Text: Edgar Allan Poe, “Palaestine” [Text-02], Southern Literary Messenger, February 1836, 2:152-153


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[page 152, column 2, continued:]

PALÆSTINE.

Palæstine derives its name from the Philistæi, who inhabited the coast of Judæa. It has also been called “The Holy Land” as being the scene of the birth, sufferings and death of our Redeemer. It was bounded on the north by Syria, on the east by Arabia Deserta, on the south by Arabia Petrea, and on the west by the Mediterranean. The principal divisions of the country were Galilea in the north, Samaria in the middle, and Judæa in the south. This country is at present under the Turkish yoke; and the oppression which it now experiences, as well as the visible effects of the divine displeasure, not only during the reign of Titus, and afterwards in the inundations of the northern barbarians, but also of the Saracens and Crusaders, are more than sufficient to have reduced this country, which has been extolled by Moses, and even by Julian the Apostate, for its fecundity, to its present condition of a desert. Galilea, the northern division, is divided by Josephus into Upper Galilea, called Galilea of the Gentiles because inhabited by heathen nations — and Lower Galilea which was adjacent to the sea of Tiberias, and which contained the tribes of Zebulon and Ashur. Galilea was a very populous country: containing, according to Josephus 204 cities, and towns, and paying 200 talents in tribute. [page 153:]

The middle district, Samaria, had its origin in a division of the people of Israel into two distinct kingdoms, during the reign of Jeroboam. One of these kingdoms, called Judah, consisted of such as adhered to the house of David, comprising the two tribes of Judah and Benjamin. The other ten tribes retained the name of Israelites under Jeroboam. Their capital was Samaria, which also became the name of their country. The Samaritans and people of Judæa were bitter enemies. The former differed in many respects from the strictness of the Mosaic law. Among the Judæans, the name of Samaritan was a term of reproach.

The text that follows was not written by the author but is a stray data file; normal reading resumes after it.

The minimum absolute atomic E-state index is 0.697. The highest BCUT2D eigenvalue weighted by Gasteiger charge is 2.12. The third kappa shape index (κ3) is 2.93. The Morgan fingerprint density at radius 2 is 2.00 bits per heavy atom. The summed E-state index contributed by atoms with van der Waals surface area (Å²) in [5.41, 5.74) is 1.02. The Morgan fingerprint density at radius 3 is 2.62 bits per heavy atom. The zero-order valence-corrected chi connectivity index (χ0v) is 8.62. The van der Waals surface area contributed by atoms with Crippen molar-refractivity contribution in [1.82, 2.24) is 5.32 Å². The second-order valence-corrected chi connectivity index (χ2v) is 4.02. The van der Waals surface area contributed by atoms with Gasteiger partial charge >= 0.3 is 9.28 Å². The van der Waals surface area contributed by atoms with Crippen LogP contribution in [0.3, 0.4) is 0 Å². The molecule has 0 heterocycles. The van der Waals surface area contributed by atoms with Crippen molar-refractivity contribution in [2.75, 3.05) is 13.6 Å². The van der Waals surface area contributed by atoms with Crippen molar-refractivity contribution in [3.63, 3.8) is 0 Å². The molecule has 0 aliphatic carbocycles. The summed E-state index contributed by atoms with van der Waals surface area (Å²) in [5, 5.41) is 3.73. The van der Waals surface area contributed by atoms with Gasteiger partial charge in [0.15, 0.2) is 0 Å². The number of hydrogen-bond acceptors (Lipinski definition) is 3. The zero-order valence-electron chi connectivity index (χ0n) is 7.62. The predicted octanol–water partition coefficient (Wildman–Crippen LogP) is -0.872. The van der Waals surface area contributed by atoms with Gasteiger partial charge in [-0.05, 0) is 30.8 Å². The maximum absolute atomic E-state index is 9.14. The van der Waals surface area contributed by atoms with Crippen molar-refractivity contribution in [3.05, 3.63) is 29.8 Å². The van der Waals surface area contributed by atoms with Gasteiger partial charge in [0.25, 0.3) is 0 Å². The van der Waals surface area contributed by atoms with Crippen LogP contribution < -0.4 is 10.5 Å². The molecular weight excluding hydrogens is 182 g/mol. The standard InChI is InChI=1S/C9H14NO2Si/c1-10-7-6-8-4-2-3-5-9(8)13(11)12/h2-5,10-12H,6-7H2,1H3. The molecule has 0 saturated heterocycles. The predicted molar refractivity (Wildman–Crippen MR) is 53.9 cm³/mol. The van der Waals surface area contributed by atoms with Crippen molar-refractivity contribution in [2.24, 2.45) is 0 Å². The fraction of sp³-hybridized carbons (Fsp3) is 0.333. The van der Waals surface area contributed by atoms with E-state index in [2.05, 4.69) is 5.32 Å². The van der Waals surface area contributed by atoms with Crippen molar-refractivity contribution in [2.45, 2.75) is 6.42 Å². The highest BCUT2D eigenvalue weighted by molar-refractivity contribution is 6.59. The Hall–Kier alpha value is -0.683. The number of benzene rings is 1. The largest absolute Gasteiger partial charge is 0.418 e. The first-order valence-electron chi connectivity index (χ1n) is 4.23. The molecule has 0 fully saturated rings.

The southern division, Judæa, did not assume that name until after the return of the Jews from the Babylonian captivity — though it had been called long before “the kingdom of Judah,” in opposition to that of Israel. After the return, the tribe of Judah settled first at Jerusalem; but afterwards spreading over the whole country, gave it the name of “Judæa.”

The only rivers of any note in Palæstine are the Jordanes, and the Leontes, which latter passes through the northern extremity of Galilea. The Jordan, according to a curious story of Philip the Tetrarch, has its origin in a lake called Phiala, about ten miles north of Cæsarea of Samochon. This is said to have been ascertained by throwing into the lake some straw which came out where the river emerges from the ground, after having run fifteen miles beneath the surface of the earth — Mannert the German, thinks this fabulous, and places the source of the river in Mount Paneas, in the province of Dan. The Jordan holds a south-westerly course — flows through the lake Samochon, or Samochonites, or as it is called in the Bible, Merom; after which, proceeding onwards till received by the sea of Tiberias, or lake of Genesareth, it emerges from this, and is finally lost in the Dead Sea. In ancient times it overflowed its banks annually, about the period of early harvest; and thus differing from most other rivers, which generally swell in the winter, it was supposed to have a subterraneous communication with the Nile. But now, we can perceive no rise, which is probably owing to the channel having been deepened by the swiftness of the current. The name is supposed to be derived from the Hebrew “Jarden,” on account of the river’s rapid “descent “ through the country.